Informatics can be
loosely defined as the creation and use of systems that perform the following

1. Collect information
2. Analyze the information to gather useful insights
3. Distribute the information and insights

            Thus, nursing informatics is
the use of such systems in the context of nursing, and the most common example
of this is modern medication administration. The Pyxis and EHR systems used
today allow an individual nurse to dispense hundreds of doses of medication in
a single shift, and have safeguards to prevent errors that could be harmful or
even lethal to patients.

An example of this system:

1. A nurse takes a blood pressure reading and enters that number into the EHR
(collecting information).

2. A different nurse enters a blood pressure medication in the MAR (collecting
a second piece of information).

3. The EHR analyzes this information and realizes that the medication is
contraindicated due to the patient’s last BP reading (gathering a useful


4. A warning box pops us advising the second
nurse to hold the medication (distributing the useful insight).

            This type of system wasn’t
necessary or technically feasible a few decades ago, but due to the rapid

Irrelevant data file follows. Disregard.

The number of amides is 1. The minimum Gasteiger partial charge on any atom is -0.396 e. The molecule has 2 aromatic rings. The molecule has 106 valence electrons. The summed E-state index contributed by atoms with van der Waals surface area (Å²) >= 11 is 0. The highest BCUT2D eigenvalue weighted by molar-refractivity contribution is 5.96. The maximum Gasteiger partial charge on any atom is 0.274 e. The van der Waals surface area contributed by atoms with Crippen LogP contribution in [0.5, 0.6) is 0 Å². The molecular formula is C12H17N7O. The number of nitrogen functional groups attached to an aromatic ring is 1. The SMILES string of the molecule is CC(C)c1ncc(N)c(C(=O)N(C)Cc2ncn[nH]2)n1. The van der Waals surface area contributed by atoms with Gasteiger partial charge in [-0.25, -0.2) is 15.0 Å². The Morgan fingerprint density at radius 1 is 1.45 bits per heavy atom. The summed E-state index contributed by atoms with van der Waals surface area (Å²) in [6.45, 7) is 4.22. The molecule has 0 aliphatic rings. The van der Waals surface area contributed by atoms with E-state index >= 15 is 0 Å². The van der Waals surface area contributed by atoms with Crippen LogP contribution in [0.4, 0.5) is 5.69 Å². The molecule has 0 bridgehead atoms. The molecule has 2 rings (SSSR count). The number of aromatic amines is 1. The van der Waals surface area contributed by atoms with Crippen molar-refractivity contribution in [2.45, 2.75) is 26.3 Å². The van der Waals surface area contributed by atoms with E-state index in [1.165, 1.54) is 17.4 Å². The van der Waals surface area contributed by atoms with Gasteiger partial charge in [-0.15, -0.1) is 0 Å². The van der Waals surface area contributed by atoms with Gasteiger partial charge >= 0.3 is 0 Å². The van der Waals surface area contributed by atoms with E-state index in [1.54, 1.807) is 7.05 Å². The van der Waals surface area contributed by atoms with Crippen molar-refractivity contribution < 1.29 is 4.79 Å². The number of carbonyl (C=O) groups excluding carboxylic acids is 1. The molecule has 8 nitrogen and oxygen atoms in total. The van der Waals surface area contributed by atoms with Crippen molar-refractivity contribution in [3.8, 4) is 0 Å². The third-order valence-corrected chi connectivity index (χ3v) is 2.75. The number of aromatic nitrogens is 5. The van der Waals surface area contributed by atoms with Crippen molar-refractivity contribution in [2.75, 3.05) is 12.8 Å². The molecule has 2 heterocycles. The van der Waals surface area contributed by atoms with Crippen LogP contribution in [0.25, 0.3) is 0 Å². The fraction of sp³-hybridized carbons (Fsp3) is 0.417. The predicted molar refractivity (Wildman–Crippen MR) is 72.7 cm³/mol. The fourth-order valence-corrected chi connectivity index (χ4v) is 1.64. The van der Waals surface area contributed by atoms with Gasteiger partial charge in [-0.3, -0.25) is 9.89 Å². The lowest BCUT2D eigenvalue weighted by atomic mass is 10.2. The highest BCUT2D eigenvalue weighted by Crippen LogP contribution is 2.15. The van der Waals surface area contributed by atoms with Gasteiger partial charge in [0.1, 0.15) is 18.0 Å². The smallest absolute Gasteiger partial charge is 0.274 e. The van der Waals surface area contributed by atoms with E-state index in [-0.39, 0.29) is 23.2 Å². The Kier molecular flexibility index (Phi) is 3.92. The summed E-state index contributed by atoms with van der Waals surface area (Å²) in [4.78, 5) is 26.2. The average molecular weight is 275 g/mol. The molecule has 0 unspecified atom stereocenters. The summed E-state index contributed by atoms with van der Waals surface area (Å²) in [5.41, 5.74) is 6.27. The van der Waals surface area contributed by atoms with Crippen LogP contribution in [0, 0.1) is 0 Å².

advancement of medicine and medical technology it is now an essential part of
our healthcare system. Recognizing the importance of this type of system, the
need for nurses to understand and use such systems is clear. We can’t safely do
our jobs without them.

            As we all know, we’re not the
only medical professionals who rely on informatics in our daily roles. When we
refer to evidence-based practice, we’re really referring to informatics. Every
study or trial done in the last few decades uses informatics to collect and
analyze information and gather insights. If the insights are especially useful
or important, they may be distributed to the medical community as new
guidelines, protocols, or drugs.

            At the end of the day modern
medicine is really just a global informatics machine, gathering and analyzing
unfathomable amounts of information and spitting out insights faster than we
mere mortals can comprehend, and it’s only by recognizing this and looking at
the big picture can we see this machine and our roles inside it. Hopefully this
can help us get through the hours of daily charting that lay ahead of us,
knowing this most tedious of tasks is the bedrock upon which modern medicine


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